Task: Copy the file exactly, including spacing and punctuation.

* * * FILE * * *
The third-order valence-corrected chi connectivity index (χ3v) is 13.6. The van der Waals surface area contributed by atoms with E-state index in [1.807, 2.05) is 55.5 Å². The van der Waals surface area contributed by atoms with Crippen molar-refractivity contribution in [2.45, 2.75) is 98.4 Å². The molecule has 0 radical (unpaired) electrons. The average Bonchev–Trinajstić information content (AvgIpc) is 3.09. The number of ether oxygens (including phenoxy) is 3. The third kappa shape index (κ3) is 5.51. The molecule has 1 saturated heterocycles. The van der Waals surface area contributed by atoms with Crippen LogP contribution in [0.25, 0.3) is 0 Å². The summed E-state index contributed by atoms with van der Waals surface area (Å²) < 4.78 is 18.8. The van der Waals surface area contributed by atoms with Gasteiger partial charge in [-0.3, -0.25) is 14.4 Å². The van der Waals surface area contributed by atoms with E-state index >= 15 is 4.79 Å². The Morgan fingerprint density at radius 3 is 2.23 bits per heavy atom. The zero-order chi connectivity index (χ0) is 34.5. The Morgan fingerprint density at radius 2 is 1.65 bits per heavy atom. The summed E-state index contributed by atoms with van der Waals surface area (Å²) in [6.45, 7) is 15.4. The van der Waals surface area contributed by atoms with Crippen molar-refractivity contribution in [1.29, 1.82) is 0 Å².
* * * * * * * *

The third-order valence-corrected chi connectivity index (χ3v) is 13.6. The van der Waals surface area contributed by atoms with E-state index in [1.807, 2.05) is 55.5 Å². The van der Waals surface area contributed by atoms with Crippen molar-refractivity contribution in [2.45, 2.75) is 98.4 Å². The molecule has 0 radical (unpaired) electrons. The average Bonchev–Trinajstić information content (AvgIpc) is 3.09. The number of ether oxygens (including phenoxy) is 3. The third kappa shape index (κ3) is 5.51. The molecule has 1 saturated heterocycles. The van der Waals surface area contributed by atoms with Crippen LogP contribution in [0.25, 0.3) is 0 Å². The summed E-state index contributed by atoms with van der Waals surface area (Å²) < 4.78 is 18.8. The van der Waals surface area contributed by atoms with Gasteiger partial charge in [-0.3, -0.25) is 14.4 Å². The van der Waals surface area contributed by atoms with E-state index >= 15 is 4.79 Å². The Morgan fingerprint density at radius 3 is 2.23 bits per heavy atom. The zero-order chi connectivity index (χ0) is 34.5. The Morgan fingerprint density at radius 2 is 1.65 bits per heavy atom. The summed E-state index contributed by atoms with van der Waals surface area (Å²) in [6.45, 7) is 15.4. The van der Waals surface area contributed by atoms with Crippen molar-refractivity contribution in [1.29, 1.82) is 0 Å².